13 Tips for Indie Ebook Success in Fiction

Today  Martha Jewett & Evan Marshall are my guest bloggers who will share their expertise in Indie publishing (self-publishing). They will provide expert tips on preparing a manuscript for Indie publication. Learn more about them at the end of the article.

If you’re a thorough and ambitious would-be indie ebook fiction author, you’re drowning in a sea of advice. From our perspective of working with both traditionally published and indie-published authors (sometimes an author is both), we see what really works and what doesn’t. Here are our 13 best no-nonsense tips for getting your e-book published successfully.

  1. Write the kind of book you love, the kind you most enjoy reading, but if at all possible, try to fit it into one of the most popular e-book categories: thriller, mystery, romance, young adult. If necessary, rethink your story so that you can legitimately package and market it in one of these genres.
  2. Keep the books coming. Write shorter books in order to publish more books, more often. Rather than giving us one 100,000-word novel, give us two 55,000-word novels.
  3. Before you publish your first novel, have several written so that you can publish them in rapid succession. Even a week apart is not too fast.
  4. Once these first books have been published, it’s OK to slow down, but not too much. A book a month is great.
  5. Write a series and keep it open-ended. In mystery, it’s your continuing sleuth. In romance, it’s the Johnson brothers, or the Mackenzie sisters, or the daughters of Full Moon Ranch, and so on.
  6. Invest in professional editing, copy editing, cover design, and interior formatting. If you want readers (and the major publishers who are watching the indie lists like hawks) to take you seriously, make your books indistinguishable from books out of New York City.
  7. Blog. Write about your writing process, the book you’re currently working on, interesting side information from your research that you can’t use in a novel, decisions you’re making about your plots, and so on. It’s more important to blog regularly and consistently than frequently. If you have a separate website, link it to the blog and vice versa, and keep the look similar if possible.
  8. By all means take advantage of the social media biggies—Facebook, Twitter, Pinterest, etc.—but think of them as spokes on the hub that is your blog and/or website. Always bring people back to your blog/website, where they will find the most comprehensive information about you, your books, what you’re working on and, of course, calls to action (BUY!) and purchase links. Remember, your own blog and/or website is the only place that is completely under your control and only about you. It’s the heart of your platform.
  9. Make sure your blog or website has a prominent email sign-up form. Use the email addresses you collect to send a regular newsletter in which you talk not only about your newly published works but also what you’re currently working on. Ask for opinions, feedback, suggestions on your story. Let your readers become part of your process. Raffle off free copies of your books. Ask your readers to forward your newsletter to anyone they know who might be interested.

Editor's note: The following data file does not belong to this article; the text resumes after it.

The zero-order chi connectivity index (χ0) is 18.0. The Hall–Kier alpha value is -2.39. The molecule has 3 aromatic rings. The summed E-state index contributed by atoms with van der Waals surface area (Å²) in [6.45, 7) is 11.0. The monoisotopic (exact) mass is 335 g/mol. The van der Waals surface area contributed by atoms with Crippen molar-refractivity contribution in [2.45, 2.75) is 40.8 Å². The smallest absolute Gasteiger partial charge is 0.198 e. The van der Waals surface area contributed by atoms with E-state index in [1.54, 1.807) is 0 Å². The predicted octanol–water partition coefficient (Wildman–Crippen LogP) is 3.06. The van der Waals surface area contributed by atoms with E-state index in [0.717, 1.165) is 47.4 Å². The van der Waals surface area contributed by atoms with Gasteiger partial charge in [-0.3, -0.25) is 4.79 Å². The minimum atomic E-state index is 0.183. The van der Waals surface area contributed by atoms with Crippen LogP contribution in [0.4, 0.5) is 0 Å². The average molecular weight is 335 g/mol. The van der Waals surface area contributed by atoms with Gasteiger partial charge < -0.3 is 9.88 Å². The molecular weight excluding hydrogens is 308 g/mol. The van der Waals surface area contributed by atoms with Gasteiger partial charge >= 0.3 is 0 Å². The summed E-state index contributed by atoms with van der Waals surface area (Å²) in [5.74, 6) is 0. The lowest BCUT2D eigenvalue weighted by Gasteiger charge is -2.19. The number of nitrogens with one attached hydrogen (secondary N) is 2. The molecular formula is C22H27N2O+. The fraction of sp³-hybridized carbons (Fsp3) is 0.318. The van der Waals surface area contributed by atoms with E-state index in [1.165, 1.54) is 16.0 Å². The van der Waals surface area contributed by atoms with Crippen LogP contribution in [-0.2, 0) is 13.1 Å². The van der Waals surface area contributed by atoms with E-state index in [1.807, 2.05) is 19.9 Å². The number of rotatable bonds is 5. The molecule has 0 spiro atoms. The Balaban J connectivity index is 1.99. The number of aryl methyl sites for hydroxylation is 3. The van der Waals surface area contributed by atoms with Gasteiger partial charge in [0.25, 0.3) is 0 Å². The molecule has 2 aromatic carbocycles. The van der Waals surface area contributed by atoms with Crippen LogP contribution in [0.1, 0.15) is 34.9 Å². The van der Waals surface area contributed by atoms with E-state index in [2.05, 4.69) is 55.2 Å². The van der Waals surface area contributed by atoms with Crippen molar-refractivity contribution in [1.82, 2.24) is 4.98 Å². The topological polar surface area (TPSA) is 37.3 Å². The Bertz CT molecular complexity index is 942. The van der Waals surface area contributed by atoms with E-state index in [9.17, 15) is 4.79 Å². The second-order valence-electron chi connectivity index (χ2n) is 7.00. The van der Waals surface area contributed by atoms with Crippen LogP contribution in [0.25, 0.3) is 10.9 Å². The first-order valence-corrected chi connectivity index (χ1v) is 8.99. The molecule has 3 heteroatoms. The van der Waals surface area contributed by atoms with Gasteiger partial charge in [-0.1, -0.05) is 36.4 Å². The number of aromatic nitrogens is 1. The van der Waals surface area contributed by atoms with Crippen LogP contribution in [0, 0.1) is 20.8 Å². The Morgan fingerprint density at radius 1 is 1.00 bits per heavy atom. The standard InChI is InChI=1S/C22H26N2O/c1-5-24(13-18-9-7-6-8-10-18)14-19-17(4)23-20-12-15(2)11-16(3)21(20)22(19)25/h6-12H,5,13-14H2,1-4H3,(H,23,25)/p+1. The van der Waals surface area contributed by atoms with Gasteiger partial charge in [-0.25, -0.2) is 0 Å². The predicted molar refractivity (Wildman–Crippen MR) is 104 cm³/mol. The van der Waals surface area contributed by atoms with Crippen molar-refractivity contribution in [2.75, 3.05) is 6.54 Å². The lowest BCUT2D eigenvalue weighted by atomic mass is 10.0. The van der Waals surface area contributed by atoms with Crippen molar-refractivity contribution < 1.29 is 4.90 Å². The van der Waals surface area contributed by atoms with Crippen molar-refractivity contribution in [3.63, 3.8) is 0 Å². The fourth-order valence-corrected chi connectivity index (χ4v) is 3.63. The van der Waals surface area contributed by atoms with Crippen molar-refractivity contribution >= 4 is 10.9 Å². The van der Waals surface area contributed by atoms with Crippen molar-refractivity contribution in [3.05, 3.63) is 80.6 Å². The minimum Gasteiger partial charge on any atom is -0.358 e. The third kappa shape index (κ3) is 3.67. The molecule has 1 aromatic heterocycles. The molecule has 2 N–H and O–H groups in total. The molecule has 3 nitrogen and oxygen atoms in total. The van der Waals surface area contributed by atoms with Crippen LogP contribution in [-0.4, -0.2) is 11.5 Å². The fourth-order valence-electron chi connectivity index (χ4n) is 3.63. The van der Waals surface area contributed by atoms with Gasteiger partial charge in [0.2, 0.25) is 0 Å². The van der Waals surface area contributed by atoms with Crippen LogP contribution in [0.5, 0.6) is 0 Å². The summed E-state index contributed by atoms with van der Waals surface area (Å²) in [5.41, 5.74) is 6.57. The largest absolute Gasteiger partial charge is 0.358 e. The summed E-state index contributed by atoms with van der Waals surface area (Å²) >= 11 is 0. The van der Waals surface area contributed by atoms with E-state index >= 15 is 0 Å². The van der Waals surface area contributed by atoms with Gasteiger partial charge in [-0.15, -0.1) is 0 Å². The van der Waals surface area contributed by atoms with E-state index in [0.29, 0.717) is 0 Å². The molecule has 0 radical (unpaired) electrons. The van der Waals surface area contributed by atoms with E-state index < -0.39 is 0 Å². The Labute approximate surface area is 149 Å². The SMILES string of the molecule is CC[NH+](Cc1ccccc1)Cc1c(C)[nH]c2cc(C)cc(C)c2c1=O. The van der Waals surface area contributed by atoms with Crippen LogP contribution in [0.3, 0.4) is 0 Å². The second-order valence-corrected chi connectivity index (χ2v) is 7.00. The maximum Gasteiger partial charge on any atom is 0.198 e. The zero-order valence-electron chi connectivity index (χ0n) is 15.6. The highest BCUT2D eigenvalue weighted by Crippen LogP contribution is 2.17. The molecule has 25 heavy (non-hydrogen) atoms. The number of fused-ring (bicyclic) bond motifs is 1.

10. Write short novellas to fill gaps between novels and keep your readers on the hook. Tie these novellas cleverly to your novels—spinoff characters, stories alluded to in the novels, prequels . . . the possibilities are endless and it’s a lot of fun.
  11. For maximum discoverability, use one of the major publishing platforms: Amazon’s Kindle Direct Publishing, Barnes & Noble’s PubIt!, Kobo, Apple’s iBookstore, Smashwords.
  12. Price smart. Give the novellas away for free (think of them as ads or premiums), but price your full-length works at $2.99 or more. If you do you’ll get a 70% royalty on Amazon (versus 35% if you price lower), and PubIt! has a similar structure.
  13. Try to get your books into ebook bargain newsletters and websites such as BookBub and E-Readers News Today. Here is a link to an excellent article that gives a rundown of the best of these.

To our minds, these are the indie-pub biggies. We hope they bring you success.

About the guest bloggers:

Marshall Plan Software2


Evan Marshall is an expert on fiction writing and author of the Hidden Manhattan and Jane Stuart and Winky mystery series. A former book editor, for 30 years he has been a leading literary agent specializing in fiction. The Marshall Plan® Novel Writing Software, which he co-authored with Martha Jewett, is an adaptation of his bestselling The Marshall Plan® series. Read his articles at themarshallplan.net.

Martha Jewett is a memoir advocate, editorial expert with an outstanding track record in book publishing, and co-creator of The Marshall Plan® series, a structured approach to writing fiction and nonfiction which helps writers get great results fast. She is co-author with Evan Marshall of The Marshall Plan® Novel Writing Software. Martha worked as a business book editor at major New York publishers including John Wiley & Sons, McGraw-Hill, and Harper. She collaborated with authors to reach the widest possible audience—as developmental editor, acquisitions editor, editorial consultant, ghost writer, and independent literary agent. She was awarded The McGraw-Hill Corporate Award for Editorial Excellence. She blogs about memoir writing at writeyourmemoir.com.

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    Thank you so much for the great tips!

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